Let’s start by answering these questions:
What is the maximum number of electrons that can fit in the first shell of an atom?
What is the maximum number of electrons that can fit in the second shell of an atom?
Do all atoms want to have the outer shell completely?
If you answered 2, 8 and full, then you are ready to read on. If not, you have some revision to do before carrying on!
The Chemistry Bar
To explain the difference between these two types of bonding, I would like you to imagine for the next few minutes that you are at the Chemistry Bar.
Everyone that enters the Chemistry Bar is converted into an atom the moment they go inside.
Let’s say that you have now become a non-metal atom with seven electrons in your outer shell and your friend is a metal atom with one electron in his outer shell. You both want to have a full outer shell. What agreement can you come to that allows you to both be ‘happy’?
Your friend can give you one electron so that his inside shell is full, and you will then gain this electron to now have 8 – a full outer shell. You are now both ‘happy’ – or ‘stable’, to be scientifically precise.
When your friend, a metal, gives an electron to a non-metal – you – then this is called an ionic bond. As a result of losing an electron, you friend is now a positive ion. As a result of losing an electron, you are now a positive ion.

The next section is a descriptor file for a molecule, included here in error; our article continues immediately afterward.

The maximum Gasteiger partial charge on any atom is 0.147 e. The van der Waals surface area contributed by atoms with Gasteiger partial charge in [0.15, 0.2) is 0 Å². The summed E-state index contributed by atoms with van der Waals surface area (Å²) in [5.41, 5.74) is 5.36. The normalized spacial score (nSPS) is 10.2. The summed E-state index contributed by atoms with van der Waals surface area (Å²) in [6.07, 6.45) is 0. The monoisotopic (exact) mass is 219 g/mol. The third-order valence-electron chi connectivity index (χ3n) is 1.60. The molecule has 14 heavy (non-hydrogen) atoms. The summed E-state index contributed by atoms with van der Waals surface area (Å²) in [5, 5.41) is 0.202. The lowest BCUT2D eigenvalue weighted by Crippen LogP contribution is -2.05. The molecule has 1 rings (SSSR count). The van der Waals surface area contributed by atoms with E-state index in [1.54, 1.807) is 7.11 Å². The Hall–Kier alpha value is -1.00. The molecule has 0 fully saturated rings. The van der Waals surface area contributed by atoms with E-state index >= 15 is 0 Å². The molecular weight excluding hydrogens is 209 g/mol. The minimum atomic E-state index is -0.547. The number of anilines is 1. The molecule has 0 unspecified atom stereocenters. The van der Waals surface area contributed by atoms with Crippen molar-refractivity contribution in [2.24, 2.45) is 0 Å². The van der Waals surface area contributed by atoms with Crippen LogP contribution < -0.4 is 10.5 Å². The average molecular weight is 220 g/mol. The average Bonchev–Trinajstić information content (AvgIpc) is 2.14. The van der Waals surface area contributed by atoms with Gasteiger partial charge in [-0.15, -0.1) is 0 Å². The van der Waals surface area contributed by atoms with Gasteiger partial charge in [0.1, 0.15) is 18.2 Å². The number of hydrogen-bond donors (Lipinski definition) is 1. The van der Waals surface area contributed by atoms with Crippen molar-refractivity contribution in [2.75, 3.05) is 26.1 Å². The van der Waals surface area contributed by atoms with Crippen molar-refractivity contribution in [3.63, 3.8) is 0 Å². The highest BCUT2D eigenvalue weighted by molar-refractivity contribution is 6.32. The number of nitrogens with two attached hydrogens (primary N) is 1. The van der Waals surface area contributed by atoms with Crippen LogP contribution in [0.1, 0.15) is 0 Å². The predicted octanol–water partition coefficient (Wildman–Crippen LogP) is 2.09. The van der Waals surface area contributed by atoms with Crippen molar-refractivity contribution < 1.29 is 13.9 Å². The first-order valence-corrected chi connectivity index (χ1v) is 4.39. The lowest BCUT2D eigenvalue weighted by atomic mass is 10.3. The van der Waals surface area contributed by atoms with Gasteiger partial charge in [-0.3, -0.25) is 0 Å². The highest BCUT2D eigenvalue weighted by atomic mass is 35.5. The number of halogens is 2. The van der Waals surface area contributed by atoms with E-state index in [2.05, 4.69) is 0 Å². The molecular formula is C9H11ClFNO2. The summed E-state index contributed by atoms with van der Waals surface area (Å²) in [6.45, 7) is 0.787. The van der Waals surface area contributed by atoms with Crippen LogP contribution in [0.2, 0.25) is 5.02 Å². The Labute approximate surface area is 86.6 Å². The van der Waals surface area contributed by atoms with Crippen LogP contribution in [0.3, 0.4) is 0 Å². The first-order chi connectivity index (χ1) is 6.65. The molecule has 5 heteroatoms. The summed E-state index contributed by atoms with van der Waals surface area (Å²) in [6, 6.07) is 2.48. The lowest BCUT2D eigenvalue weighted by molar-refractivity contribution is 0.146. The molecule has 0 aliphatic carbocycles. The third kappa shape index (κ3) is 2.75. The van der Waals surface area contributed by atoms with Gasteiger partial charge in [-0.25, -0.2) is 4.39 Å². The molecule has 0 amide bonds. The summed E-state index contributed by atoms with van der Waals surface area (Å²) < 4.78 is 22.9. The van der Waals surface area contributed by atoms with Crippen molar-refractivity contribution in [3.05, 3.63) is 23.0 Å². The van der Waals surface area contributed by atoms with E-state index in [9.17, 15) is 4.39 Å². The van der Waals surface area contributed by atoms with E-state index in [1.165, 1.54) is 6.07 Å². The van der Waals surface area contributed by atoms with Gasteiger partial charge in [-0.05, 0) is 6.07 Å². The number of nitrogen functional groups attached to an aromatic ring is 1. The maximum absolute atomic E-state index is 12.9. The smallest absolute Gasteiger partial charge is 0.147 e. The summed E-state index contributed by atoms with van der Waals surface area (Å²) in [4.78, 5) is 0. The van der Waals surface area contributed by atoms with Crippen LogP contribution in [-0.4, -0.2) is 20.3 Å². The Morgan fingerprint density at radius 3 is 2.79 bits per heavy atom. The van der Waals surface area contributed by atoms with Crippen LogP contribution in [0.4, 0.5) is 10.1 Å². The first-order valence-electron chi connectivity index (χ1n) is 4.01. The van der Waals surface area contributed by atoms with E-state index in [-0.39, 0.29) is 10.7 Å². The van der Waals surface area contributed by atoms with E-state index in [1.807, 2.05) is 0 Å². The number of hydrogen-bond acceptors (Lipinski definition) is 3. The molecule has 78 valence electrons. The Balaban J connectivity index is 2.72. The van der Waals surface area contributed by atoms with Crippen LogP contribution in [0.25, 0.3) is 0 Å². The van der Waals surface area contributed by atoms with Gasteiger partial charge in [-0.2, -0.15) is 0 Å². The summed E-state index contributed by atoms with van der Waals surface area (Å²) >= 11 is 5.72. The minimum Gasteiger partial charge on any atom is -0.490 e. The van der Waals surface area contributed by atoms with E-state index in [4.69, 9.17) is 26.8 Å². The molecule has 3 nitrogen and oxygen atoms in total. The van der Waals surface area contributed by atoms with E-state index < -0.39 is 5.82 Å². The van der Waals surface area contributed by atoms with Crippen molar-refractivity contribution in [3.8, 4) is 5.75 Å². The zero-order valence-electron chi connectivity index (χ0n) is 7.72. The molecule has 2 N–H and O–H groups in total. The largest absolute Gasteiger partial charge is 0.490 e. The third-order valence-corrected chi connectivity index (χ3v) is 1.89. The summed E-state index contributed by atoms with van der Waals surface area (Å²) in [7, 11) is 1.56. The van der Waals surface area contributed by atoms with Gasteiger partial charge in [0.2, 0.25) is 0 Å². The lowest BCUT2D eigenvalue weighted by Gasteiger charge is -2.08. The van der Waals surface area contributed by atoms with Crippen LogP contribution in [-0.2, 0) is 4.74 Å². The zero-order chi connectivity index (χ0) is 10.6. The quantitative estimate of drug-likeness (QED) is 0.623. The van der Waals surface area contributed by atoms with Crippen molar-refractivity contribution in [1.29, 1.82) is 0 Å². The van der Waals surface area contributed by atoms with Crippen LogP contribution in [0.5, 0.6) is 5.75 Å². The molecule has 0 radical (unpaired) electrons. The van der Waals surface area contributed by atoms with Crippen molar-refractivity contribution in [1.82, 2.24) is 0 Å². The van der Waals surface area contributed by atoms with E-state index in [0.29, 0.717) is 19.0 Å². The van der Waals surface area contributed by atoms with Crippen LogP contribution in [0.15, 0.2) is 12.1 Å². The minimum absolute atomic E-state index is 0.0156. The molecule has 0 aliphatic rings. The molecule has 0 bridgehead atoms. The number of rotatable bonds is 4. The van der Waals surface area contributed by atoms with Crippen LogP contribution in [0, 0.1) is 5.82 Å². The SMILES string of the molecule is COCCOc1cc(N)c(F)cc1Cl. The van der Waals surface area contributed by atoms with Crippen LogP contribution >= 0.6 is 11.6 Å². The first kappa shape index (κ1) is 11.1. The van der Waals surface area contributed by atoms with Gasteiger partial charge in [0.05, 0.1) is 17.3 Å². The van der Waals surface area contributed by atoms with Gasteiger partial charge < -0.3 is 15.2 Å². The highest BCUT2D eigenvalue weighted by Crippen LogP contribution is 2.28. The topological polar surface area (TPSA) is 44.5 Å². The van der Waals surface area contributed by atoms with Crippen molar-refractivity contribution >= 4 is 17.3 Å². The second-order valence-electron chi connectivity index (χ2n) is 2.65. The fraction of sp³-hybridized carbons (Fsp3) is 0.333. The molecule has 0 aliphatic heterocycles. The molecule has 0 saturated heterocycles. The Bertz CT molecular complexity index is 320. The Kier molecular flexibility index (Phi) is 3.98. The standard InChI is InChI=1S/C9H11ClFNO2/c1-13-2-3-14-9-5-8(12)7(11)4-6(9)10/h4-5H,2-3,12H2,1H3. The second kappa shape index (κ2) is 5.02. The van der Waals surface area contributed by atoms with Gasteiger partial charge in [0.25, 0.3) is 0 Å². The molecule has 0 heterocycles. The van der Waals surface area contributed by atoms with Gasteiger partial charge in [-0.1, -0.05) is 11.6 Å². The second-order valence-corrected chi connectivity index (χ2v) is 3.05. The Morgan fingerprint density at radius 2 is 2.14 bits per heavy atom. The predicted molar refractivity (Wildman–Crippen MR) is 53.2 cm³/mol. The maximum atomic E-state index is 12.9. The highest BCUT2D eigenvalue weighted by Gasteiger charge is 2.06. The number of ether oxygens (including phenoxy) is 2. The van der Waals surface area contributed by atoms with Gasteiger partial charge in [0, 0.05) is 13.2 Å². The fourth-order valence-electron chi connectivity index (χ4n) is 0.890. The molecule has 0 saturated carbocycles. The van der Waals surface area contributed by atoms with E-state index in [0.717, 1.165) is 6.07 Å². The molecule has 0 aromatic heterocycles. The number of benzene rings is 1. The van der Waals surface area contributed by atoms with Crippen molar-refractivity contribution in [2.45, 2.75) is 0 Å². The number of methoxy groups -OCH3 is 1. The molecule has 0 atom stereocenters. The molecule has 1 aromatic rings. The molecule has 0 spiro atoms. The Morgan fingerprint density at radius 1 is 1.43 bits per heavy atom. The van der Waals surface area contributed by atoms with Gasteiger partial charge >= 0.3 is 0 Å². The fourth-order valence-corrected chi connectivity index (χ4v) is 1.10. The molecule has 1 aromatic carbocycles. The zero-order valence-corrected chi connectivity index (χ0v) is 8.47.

The square brackets above show that the ions have now gained a charge. The charge is written in the top right hand corner.
- For each electron gained, the ion gains a 1- charge
- For each electron lost, the ion gains a 1+ charge
- If an ion only gains or loses one electron, you simply write + or – in the top right corner. There is no need to write a 1 in front of it.
- The force between a positive ion and a negative ion is called the electrostatic force of attraction. It is a very strong force.
In a few weeks time you can return to the Chemistry Bar for some more fun. This time make sure you return with a non-metal friend, just like you. Your friend also needs to have 7 electrons in her outer shell, just like you.
You cannot give your friend an electron and be happy as well. This rules out an ionic bond. There must be another way.
There is. You can form a covalent bond. A covalent bond is where two non-metals share electrons between themselves. You can share one of your electrons with your friend, and they can share one of theirs with you. This way, you both ‘feel’ like you have a full outer shell.
Hopefully that answers that question for you!
For an excellent video explanation, please take a look at the video from the guys at Ricochet Science:
See you next week!